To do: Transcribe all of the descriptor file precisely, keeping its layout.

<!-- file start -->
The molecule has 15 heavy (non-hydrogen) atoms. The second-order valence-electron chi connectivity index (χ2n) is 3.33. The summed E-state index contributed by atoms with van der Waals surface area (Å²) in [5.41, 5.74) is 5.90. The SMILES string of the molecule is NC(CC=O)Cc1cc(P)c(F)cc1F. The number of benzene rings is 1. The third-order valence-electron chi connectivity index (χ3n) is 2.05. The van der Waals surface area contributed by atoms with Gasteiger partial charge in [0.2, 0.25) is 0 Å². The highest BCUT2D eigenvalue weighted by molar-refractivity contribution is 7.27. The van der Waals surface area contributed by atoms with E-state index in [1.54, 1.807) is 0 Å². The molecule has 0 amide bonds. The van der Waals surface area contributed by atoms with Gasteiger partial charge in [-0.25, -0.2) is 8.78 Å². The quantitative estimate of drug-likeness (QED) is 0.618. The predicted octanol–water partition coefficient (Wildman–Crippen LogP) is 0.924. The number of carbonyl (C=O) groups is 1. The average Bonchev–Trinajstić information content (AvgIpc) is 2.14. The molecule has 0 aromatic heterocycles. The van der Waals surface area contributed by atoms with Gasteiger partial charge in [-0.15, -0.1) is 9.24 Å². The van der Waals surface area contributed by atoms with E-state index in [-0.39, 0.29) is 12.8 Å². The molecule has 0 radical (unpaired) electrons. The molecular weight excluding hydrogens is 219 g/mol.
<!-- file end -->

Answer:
The molecule has 15 heavy (non-hydrogen) atoms. The second-order valence-electron chi connectivity index (χ2n) is 3.33. The summed E-state index contributed by atoms with van der Waals surface area (Å²) in [5.41, 5.74) is 5.90. The SMILES string of the molecule is NC(CC=O)Cc1cc(P)c(F)cc1F. The number of benzene rings is 1. The third-order valence-electron chi connectivity index (χ3n) is 2.05. The van der Waals surface area contributed by atoms with Gasteiger partial charge in [0.2, 0.25) is 0 Å². The highest BCUT2D eigenvalue weighted by molar-refractivity contribution is 7.27. The van der Waals surface area contributed by atoms with E-state index in [1.54, 1.807) is 0 Å². The molecule has 0 amide bonds. The van der Waals surface area contributed by atoms with Gasteiger partial charge in [-0.25, -0.2) is 8.78 Å². The quantitative estimate of drug-likeness (QED) is 0.618. The predicted octanol–water partition coefficient (Wildman–Crippen LogP) is 0.924. The number of carbonyl (C=O) groups is 1. The average Bonchev–Trinajstić information content (AvgIpc) is 2.14. The molecule has 0 aromatic heterocycles. The van der Waals surface area contributed by atoms with Gasteiger partial charge in [-0.15, -0.1) is 9.24 Å². The van der Waals surface area contributed by atoms with E-state index in [-0.39, 0.29) is 12.8 Å². The molecule has 0 radical (unpaired) electrons. The molecular weight excluding hydrogens is 219 g/mol.